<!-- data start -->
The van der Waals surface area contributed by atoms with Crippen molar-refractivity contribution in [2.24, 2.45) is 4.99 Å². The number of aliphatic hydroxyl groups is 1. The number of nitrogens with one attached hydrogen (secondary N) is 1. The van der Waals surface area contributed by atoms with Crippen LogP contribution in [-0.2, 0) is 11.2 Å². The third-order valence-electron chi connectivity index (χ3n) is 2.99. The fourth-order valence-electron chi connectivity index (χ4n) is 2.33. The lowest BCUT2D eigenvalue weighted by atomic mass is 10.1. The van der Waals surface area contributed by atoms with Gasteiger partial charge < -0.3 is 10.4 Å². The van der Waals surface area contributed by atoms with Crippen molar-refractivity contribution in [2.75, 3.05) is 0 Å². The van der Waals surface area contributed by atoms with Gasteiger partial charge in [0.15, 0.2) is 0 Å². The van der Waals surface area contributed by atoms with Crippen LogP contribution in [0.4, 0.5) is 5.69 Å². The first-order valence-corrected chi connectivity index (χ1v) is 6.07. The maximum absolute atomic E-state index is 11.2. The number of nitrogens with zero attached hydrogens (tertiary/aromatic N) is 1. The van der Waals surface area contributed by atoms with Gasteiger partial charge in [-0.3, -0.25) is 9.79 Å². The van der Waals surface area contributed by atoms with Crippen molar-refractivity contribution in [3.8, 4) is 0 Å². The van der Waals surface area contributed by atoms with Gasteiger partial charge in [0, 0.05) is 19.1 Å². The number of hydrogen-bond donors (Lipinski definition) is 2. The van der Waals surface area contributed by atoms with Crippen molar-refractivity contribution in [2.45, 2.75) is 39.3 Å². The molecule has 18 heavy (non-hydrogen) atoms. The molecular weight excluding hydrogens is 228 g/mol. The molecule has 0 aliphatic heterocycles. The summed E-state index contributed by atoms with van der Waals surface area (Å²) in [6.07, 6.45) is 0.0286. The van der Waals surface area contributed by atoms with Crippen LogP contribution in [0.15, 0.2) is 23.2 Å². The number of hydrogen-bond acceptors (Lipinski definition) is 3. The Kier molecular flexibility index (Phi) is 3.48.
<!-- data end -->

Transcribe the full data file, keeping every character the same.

The van der Waals surface area contributed by atoms with Crippen molar-refractivity contribution in [2.24, 2.45) is 4.99 Å². The number of aliphatic hydroxyl groups is 1. The number of nitrogens with one attached hydrogen (secondary N) is 1. The van der Waals surface area contributed by atoms with Crippen LogP contribution in [-0.2, 0) is 11.2 Å². The third-order valence-electron chi connectivity index (χ3n) is 2.99. The fourth-order valence-electron chi connectivity index (χ4n) is 2.33. The lowest BCUT2D eigenvalue weighted by atomic mass is 10.1. The van der Waals surface area contributed by atoms with Gasteiger partial charge < -0.3 is 10.4 Å². The van der Waals surface area contributed by atoms with Crippen molar-refractivity contribution in [2.75, 3.05) is 0 Å². The van der Waals surface area contributed by atoms with Gasteiger partial charge in [0.15, 0.2) is 0 Å². The van der Waals surface area contributed by atoms with Crippen LogP contribution in [0.4, 0.5) is 5.69 Å². The first-order valence-corrected chi connectivity index (χ1v) is 6.07. The maximum absolute atomic E-state index is 11.2. The number of nitrogens with zero attached hydrogens (tertiary/aromatic N) is 1. The van der Waals surface area contributed by atoms with Gasteiger partial charge in [-0.3, -0.25) is 9.79 Å². The van der Waals surface area contributed by atoms with Crippen molar-refractivity contribution in [3.8, 4) is 0 Å². The van der Waals surface area contributed by atoms with Gasteiger partial charge in [0, 0.05) is 19.1 Å². The number of hydrogen-bond donors (Lipinski definition) is 2. The van der Waals surface area contributed by atoms with Crippen molar-refractivity contribution in [2.45, 2.75) is 39.3 Å². The molecule has 18 heavy (non-hydrogen) atoms. The molecular weight excluding hydrogens is 228 g/mol. The molecule has 0 aliphatic heterocycles. The summed E-state index contributed by atoms with van der Waals surface area (Å²) in [6.07, 6.45) is 0.0286. The van der Waals surface area contributed by atoms with Crippen LogP contribution in [0.15, 0.2) is 23.2 Å². The number of hydrogen-bond acceptors (Lipinski definition) is 3. The Kier molecular flexibility index (Phi) is 3.48.